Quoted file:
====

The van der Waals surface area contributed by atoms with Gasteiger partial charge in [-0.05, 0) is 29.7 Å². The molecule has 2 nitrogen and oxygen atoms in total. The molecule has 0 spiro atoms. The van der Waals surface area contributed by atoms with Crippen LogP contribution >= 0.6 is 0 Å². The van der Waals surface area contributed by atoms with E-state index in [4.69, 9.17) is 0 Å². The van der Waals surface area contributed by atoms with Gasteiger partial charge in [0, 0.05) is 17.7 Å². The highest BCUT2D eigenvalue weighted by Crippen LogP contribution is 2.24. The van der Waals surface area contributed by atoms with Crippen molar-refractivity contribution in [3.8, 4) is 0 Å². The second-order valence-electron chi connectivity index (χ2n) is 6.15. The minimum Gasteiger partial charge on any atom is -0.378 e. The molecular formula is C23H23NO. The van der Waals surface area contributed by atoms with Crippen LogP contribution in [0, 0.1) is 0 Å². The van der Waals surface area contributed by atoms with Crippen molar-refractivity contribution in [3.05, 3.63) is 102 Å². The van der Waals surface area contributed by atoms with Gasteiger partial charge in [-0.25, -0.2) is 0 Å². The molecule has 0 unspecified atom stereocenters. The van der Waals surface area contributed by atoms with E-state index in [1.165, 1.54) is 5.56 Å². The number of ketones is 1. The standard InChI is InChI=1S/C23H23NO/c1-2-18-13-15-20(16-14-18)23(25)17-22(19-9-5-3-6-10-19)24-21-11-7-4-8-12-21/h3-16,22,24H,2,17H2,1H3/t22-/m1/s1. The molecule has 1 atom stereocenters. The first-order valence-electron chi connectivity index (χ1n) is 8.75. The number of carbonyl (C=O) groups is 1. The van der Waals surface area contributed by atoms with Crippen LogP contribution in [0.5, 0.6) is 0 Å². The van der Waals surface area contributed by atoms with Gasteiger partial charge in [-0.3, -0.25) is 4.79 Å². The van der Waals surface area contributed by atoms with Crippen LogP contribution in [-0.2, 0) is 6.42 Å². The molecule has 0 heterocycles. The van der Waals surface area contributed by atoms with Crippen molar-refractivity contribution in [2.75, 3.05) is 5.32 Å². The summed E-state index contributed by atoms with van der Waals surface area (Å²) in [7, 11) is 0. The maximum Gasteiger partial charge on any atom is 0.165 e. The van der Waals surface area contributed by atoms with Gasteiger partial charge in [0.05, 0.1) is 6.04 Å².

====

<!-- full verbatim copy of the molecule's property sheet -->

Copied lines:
The van der Waals surface area contributed by atoms with Gasteiger partial charge in [-0.05, 0) is 29.7 Å². The molecule has 2 nitrogen and oxygen atoms in total. The molecule has 0 spiro atoms. The van der Waals surface area contributed by atoms with Crippen LogP contribution >= 0.6 is 0 Å². The van der Waals surface area contributed by atoms with E-state index in [4.69, 9.17) is 0 Å². The van der Waals surface area contributed by atoms with Gasteiger partial charge in [0, 0.05) is 17.7 Å². The highest BCUT2D eigenvalue weighted by Crippen LogP contribution is 2.24. The van der Waals surface area contributed by atoms with Crippen molar-refractivity contribution in [3.8, 4) is 0 Å². The second-order valence-electron chi connectivity index (χ2n) is 6.15. The minimum Gasteiger partial charge on any atom is -0.378 e. The molecular formula is C23H23NO. The van der Waals surface area contributed by atoms with Crippen LogP contribution in [0, 0.1) is 0 Å². The van der Waals surface area contributed by atoms with Crippen molar-refractivity contribution in [3.05, 3.63) is 102 Å². The van der Waals surface area contributed by atoms with Gasteiger partial charge in [-0.25, -0.2) is 0 Å². The molecule has 0 unspecified atom stereocenters. The van der Waals surface area contributed by atoms with E-state index in [1.165, 1.54) is 5.56 Å². The number of ketones is 1. The standard InChI is InChI=1S/C23H23NO/c1-2-18-13-15-20(16-14-18)23(25)17-22(19-9-5-3-6-10-19)24-21-11-7-4-8-12-21/h3-16,22,24H,2,17H2,1H3/t22-/m1/s1. The molecule has 1 atom stereocenters. The first-order valence-electron chi connectivity index (χ1n) is 8.75. The number of carbonyl (C=O) groups is 1. The van der Waals surface area contributed by atoms with Crippen LogP contribution in [0.5, 0.6) is 0 Å². The van der Waals surface area contributed by atoms with Gasteiger partial charge in [-0.3, -0.25) is 4.79 Å². The van der Waals surface area contributed by atoms with Crippen LogP contribution in [-0.2, 0) is 6.42 Å². The molecule has 0 heterocycles. The van der Waals surface area contributed by atoms with Crippen molar-refractivity contribution in [2.75, 3.05) is 5.32 Å². The summed E-state index contributed by atoms with van der Waals surface area (Å²) in [7, 11) is 0. The maximum Gasteiger partial charge on any atom is 0.165 e. The van der Waals surface area contributed by atoms with Gasteiger partial charge in [0.05, 0.1) is 6.04 Å².